Satellite Surveillance and the Future

Photo by NASA on Unsplash

SpaceChain’s CEO Zee Zheng sat down for an exclusive interview with Tim Draper, the noted venture capitalist, in which Draper outlined his thoughts on the near-term, long-term, and super-long-term applications of space technology. He believes the near-term use-cases will be all about surveillance, the long-term will be about governance, and the super-long-term will be about human habitation. We will explore each of these in a blog series inspired by Draper’s vision.

Ever since the first orbital satellite photographs of Earth were made on August 14, 1959, by the U.S. Explorer 6, mankind has sought to utilize space-based observations to further their understanding of the world. From the monitoring of rival nation states to the scientific study of the planet, space-based observation has shaped our world in both good and bad ways. 

A prime example of this is the recent declassification of high resolution images from the KH-9 observation project launched in 1971. The satellite, built by Lockheed for the National Reconnaissance Office was outfitted with a camera that could achieve a ground resolution of approximately 2 ft (0.61 m) and was tasked with observing rival nation military installations like this image of Kubinka Airfield near Moscow (below). The KH-9 was so effective at its job that the images it took were classified until 2002.

One region that the KH-9 happened to photograph for over 40 years was the Himmylayas. Recently scientists from Columbia University and the University of Utah have now used the KH-9 pictures to present a startling new perspective on the Himalaya’s vanishing glaciers over the past 40 years, providing detailed measurements on changes to the thickness of ice in the Himalayas. The KH-9 scenario is a striking example of how the use of a technology determines its benefits to the world.

                                                                                                 Himalayan glacial coverage taken from KH-9

And with the proliferation of microsatellite technology companies like Open Cosmos, a microsatellite platform designed to manage the entire process of bringing satellite services to businesses, humanity’s access to space-based observational technology and its accompanying benefits is set to grow by leaps and bounds.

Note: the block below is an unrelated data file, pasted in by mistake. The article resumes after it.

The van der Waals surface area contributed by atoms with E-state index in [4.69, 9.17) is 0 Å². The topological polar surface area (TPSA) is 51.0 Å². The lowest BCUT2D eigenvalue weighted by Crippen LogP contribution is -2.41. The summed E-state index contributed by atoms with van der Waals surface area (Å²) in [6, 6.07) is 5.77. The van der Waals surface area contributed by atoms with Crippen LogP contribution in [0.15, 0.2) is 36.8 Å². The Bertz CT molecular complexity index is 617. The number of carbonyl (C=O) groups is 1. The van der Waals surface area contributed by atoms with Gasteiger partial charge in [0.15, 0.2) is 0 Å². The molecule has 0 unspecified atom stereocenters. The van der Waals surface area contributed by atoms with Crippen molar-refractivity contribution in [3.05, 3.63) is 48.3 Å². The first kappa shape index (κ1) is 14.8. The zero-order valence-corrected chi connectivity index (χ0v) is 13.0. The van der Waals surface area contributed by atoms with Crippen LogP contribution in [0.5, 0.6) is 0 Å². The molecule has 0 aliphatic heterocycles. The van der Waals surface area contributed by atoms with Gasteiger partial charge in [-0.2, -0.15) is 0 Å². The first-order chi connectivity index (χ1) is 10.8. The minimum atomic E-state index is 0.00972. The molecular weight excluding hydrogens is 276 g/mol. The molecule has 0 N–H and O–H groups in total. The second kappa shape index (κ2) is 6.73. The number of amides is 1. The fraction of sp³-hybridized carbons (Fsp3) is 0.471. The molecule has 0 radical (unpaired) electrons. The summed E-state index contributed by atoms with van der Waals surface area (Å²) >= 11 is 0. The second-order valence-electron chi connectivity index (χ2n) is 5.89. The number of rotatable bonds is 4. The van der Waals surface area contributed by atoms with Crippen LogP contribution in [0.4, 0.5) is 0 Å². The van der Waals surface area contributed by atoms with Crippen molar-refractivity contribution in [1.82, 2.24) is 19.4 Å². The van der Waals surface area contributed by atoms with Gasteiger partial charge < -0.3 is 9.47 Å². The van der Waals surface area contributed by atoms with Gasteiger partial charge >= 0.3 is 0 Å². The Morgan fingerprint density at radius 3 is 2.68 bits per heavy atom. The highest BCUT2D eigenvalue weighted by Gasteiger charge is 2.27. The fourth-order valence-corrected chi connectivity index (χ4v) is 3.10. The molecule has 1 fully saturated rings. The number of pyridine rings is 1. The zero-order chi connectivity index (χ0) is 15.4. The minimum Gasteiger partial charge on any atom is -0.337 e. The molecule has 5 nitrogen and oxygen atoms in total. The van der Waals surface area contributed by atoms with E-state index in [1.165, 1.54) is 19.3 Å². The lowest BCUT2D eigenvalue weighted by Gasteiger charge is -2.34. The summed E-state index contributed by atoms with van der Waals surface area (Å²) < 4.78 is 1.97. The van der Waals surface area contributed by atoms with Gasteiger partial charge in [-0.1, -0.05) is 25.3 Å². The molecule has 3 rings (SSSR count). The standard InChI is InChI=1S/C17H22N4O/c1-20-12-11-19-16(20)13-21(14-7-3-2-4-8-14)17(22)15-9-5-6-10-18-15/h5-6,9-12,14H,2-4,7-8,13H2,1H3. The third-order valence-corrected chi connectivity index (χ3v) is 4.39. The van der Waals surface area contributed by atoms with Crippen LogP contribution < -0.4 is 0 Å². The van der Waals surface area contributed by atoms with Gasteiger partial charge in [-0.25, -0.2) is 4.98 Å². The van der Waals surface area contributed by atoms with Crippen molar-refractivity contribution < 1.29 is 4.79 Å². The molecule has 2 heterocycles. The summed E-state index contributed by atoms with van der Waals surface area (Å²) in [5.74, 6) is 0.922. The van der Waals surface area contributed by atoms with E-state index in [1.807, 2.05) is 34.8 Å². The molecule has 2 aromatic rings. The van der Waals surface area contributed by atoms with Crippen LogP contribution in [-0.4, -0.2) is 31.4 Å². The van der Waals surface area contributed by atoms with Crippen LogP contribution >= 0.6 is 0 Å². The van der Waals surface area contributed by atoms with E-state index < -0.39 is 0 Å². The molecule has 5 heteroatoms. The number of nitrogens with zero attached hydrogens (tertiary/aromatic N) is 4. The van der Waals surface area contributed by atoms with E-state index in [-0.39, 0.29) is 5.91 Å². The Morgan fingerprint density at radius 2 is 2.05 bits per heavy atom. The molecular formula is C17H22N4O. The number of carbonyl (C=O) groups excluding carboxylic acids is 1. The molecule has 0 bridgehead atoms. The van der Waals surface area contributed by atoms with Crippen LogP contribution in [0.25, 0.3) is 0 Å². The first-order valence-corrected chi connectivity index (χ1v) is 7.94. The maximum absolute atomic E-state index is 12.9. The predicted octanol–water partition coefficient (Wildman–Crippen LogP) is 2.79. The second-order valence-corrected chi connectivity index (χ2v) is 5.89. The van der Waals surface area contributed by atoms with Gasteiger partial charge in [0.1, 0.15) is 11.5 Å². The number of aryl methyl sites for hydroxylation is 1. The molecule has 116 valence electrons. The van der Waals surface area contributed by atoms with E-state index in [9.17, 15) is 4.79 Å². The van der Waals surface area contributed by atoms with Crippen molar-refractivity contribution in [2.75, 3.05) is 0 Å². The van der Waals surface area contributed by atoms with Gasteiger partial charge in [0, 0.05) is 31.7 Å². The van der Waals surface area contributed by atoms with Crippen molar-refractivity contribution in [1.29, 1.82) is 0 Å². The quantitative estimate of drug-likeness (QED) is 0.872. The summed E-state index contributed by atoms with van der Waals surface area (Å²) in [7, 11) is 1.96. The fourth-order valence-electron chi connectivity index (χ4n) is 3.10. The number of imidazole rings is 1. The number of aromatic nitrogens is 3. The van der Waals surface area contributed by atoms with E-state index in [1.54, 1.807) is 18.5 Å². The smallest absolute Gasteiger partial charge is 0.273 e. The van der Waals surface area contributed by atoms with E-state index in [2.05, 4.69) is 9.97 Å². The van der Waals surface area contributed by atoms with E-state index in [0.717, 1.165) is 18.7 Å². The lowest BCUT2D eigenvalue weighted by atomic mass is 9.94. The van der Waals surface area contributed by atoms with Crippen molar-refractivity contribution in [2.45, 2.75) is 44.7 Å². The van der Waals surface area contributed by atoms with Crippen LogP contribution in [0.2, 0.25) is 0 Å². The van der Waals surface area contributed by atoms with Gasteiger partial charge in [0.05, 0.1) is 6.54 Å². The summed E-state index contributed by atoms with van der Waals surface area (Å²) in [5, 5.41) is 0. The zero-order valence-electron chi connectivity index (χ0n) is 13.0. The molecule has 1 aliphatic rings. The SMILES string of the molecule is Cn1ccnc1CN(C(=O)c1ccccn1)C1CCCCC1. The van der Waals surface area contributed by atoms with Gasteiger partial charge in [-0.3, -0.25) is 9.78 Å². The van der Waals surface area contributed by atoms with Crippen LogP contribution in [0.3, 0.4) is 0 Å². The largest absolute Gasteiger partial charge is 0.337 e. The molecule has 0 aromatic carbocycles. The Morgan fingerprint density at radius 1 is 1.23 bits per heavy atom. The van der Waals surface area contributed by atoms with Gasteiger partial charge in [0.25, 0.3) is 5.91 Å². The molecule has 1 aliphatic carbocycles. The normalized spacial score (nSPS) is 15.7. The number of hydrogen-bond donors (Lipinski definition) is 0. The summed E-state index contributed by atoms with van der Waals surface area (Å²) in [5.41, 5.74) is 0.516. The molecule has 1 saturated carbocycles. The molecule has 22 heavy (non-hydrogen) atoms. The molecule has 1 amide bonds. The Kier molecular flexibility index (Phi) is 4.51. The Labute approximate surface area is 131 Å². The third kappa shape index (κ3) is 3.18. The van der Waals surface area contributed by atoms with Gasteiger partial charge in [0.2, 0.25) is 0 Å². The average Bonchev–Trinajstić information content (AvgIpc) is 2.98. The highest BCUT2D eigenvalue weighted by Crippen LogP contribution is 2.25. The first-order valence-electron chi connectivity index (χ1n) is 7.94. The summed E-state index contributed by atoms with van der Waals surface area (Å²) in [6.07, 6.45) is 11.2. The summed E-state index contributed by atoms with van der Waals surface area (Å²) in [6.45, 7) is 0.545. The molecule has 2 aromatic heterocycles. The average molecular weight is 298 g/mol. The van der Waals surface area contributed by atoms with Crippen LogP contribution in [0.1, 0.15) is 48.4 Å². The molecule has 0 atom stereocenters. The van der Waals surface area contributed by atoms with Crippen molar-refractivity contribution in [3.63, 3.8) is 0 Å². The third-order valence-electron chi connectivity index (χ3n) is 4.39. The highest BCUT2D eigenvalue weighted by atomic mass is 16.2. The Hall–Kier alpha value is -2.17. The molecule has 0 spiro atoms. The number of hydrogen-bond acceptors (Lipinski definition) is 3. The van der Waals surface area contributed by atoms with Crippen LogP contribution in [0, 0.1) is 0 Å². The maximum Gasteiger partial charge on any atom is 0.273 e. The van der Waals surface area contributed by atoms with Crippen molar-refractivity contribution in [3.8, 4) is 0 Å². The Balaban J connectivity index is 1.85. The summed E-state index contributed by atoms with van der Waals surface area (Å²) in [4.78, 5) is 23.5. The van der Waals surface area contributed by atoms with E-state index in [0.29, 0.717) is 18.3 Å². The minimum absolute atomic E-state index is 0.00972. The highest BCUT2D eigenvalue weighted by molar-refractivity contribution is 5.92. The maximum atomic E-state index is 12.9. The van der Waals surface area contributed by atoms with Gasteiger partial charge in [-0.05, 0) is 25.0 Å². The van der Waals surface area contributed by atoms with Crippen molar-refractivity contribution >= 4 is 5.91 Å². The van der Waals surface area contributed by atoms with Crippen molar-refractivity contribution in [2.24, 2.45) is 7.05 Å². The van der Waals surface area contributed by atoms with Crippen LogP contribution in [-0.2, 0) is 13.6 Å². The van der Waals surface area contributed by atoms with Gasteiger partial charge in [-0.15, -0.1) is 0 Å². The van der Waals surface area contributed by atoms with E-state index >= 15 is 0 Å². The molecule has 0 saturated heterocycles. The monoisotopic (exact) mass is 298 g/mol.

Planet, a microsatellite company that offers consistent monitoring of geographic locations and data analysis is also shaking up the earth observational space by launching satellites faster than any company or government in history. By using lean, low-cost electronics and design iteration they have created the world’s largest constellation of Earth-imaging satellites to image the entire Earth, daily. By having such a dense constellation of microsatellites Planet is able to provide unforeseen levels of monitoring into issues such as Brazilian deforestation.

Planet Microsatellites

Brazilian Deforestation

Another innovator in this space is ICEYE, a microsatellite company providing broad access to timely and reliable radar satellite imaging for a variety of industries. ICEYE plans to establish an 18-satellite constellation capable of revisiting targets of interest an average of every three hours. Iceye and Kongsberg Satellite Services (KSAT) recently announced plans to work together to speed up delivery of synthetic aperture radar (SAR) imagery, allowing government customers to obtain processed data in as little as 15 minutes.

Nonprofit organizations like Oceana are using satellite tracking data to identify illegal fishing activities on the high seas. About every 30 seconds, more than 70,000 fishing vessels responsible for most of the world’s fish catch broadcast automatic identification systems (AIS) signaling their identity, location, and speed. The problem starts when some of these vessels turn off there AIS, essentially dropping off the map, only to reappear later. There are perfectly legitimate reasons to engage in this type of activity, like avoiding pirates, but there are also illegal fishing activities that could be happening as well, or the transfer of illegal fish onto a legal vessel could be occurring. To provide more insight into this type of activity, Ocean has a program called Global Fishing Watch that tracks AIS data globally and reports suspicious activities back to home port countries of the vessels and watchdog agencies.

Global Fishing Watch Interface

A cargo vessel with two smaller fishing boats tied to it in the Indian Ocean. Taken via satellite

DigitalGlobe/SkyTruth/Global Fishing Watch

At SpaceChain, we see the innovation in the applications of microsatellite technology and the wide array of applications, from blockchain to earth observation,  as a cornerstone for the new space economy. In the coming years, we will see advancements in space technology that we’ve only dreamed of in sci-fi novels and we could not be more excited to see what comes next.

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